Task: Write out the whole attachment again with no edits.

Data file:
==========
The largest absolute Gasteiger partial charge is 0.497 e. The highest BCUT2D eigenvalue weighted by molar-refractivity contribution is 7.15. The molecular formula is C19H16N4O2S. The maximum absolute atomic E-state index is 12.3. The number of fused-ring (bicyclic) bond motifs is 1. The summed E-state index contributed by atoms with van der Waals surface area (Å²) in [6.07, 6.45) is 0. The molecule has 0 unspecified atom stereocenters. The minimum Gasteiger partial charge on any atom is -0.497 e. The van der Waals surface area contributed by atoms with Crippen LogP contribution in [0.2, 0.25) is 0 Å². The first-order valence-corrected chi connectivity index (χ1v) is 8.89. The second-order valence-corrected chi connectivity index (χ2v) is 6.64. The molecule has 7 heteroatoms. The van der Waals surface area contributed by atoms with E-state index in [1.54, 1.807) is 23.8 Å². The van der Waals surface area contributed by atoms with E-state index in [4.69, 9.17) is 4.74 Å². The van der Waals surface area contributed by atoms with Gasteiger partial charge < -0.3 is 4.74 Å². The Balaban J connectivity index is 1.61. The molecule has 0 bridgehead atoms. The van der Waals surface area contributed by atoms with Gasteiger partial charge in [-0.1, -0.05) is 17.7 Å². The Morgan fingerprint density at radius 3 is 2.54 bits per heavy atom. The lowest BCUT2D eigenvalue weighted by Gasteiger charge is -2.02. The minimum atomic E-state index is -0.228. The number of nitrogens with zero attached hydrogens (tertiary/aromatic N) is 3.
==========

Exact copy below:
The largest absolute Gasteiger partial charge is 0.497 e. The highest BCUT2D eigenvalue weighted by molar-refractivity contribution is 7.15. The molecular formula is C19H16N4O2S. The maximum absolute atomic E-state index is 12.3. The number of fused-ring (bicyclic) bond motifs is 1. The summed E-state index contributed by atoms with van der Waals surface area (Å²) in [6.07, 6.45) is 0. The molecule has 0 unspecified atom stereocenters. The minimum Gasteiger partial charge on any atom is -0.497 e. The van der Waals surface area contributed by atoms with Crippen LogP contribution in [0.2, 0.25) is 0 Å². The first-order valence-corrected chi connectivity index (χ1v) is 8.89. The second-order valence-corrected chi connectivity index (χ2v) is 6.64. The molecule has 7 heteroatoms. The van der Waals surface area contributed by atoms with E-state index in [1.54, 1.807) is 23.8 Å². The van der Waals surface area contributed by atoms with E-state index in [4.69, 9.17) is 4.74 Å². The van der Waals surface area contributed by atoms with Gasteiger partial charge < -0.3 is 4.74 Å². The Balaban J connectivity index is 1.61. The molecule has 0 bridgehead atoms. The van der Waals surface area contributed by atoms with Gasteiger partial charge in [-0.1, -0.05) is 17.7 Å². The Morgan fingerprint density at radius 3 is 2.54 bits per heavy atom. The lowest BCUT2D eigenvalue weighted by Gasteiger charge is -2.02. The minimum atomic E-state index is -0.228. The number of nitrogens with zero attached hydrogens (tertiary/aromatic N) is 3.